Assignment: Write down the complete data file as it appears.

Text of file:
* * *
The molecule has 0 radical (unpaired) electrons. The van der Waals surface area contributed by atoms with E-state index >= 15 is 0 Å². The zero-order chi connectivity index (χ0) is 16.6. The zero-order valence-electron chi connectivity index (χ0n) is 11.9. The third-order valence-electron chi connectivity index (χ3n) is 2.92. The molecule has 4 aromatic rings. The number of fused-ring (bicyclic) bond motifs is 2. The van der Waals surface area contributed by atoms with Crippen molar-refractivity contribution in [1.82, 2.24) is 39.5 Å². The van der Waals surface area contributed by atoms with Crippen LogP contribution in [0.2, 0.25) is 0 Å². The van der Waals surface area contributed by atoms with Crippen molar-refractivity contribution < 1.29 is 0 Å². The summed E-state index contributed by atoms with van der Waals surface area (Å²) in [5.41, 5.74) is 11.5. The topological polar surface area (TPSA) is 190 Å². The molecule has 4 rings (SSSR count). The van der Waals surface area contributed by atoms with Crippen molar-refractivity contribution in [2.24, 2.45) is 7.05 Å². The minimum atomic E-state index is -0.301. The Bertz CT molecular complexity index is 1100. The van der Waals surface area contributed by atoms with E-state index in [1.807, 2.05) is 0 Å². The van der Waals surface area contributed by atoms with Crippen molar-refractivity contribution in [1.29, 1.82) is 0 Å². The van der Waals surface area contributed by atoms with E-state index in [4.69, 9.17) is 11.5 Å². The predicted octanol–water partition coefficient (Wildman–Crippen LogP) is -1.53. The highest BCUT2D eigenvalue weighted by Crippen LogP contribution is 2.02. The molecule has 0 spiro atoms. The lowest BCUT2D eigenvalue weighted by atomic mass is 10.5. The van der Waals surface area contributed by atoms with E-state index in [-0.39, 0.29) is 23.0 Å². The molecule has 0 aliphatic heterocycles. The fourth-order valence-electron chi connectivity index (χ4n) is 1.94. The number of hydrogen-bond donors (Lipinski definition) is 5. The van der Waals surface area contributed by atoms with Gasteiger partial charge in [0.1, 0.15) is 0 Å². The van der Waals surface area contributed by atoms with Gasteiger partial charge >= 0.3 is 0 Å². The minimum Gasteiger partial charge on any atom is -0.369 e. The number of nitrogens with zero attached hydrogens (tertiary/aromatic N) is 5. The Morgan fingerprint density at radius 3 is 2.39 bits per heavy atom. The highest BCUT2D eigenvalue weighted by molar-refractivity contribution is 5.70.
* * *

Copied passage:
The molecule has 0 radical (unpaired) electrons. The van der Waals surface area contributed by atoms with E-state index >= 15 is 0 Å². The zero-order chi connectivity index (χ0) is 16.6. The zero-order valence-electron chi connectivity index (χ0n) is 11.9. The third-order valence-electron chi connectivity index (χ3n) is 2.92. The molecule has 4 aromatic rings. The number of fused-ring (bicyclic) bond motifs is 2. The van der Waals surface area contributed by atoms with Crippen molar-refractivity contribution in [1.82, 2.24) is 39.5 Å². The van der Waals surface area contributed by atoms with Crippen LogP contribution in [0.2, 0.25) is 0 Å². The van der Waals surface area contributed by atoms with Crippen molar-refractivity contribution < 1.29 is 0 Å². The summed E-state index contributed by atoms with van der Waals surface area (Å²) in [5.41, 5.74) is 11.5. The topological polar surface area (TPSA) is 190 Å². The molecule has 4 rings (SSSR count). The van der Waals surface area contributed by atoms with Crippen molar-refractivity contribution in [2.24, 2.45) is 7.05 Å². The minimum atomic E-state index is -0.301. The Bertz CT molecular complexity index is 1100. The van der Waals surface area contributed by atoms with E-state index in [1.807, 2.05) is 0 Å². The van der Waals surface area contributed by atoms with Crippen molar-refractivity contribution in [1.29, 1.82) is 0 Å². The van der Waals surface area contributed by atoms with E-state index in [4.69, 9.17) is 11.5 Å². The predicted octanol–water partition coefficient (Wildman–Crippen LogP) is -1.53. The highest BCUT2D eigenvalue weighted by Crippen LogP contribution is 2.02. The molecule has 0 spiro atoms. The lowest BCUT2D eigenvalue weighted by atomic mass is 10.5. The van der Waals surface area contributed by atoms with E-state index in [-0.39, 0.29) is 23.0 Å². The molecule has 0 aliphatic heterocycles. The fourth-order valence-electron chi connectivity index (χ4n) is 1.94. The number of hydrogen-bond donors (Lipinski definition) is 5. The van der Waals surface area contributed by atoms with Gasteiger partial charge in [0.1, 0.15) is 0 Å². The van der Waals surface area contributed by atoms with Gasteiger partial charge >= 0.3 is 0 Å². The minimum Gasteiger partial charge on any atom is -0.369 e. The number of nitrogens with zero attached hydrogens (tertiary/aromatic N) is 5. The Morgan fingerprint density at radius 3 is 2.39 bits per heavy atom. The highest BCUT2D eigenvalue weighted by molar-refractivity contribution is 5.70.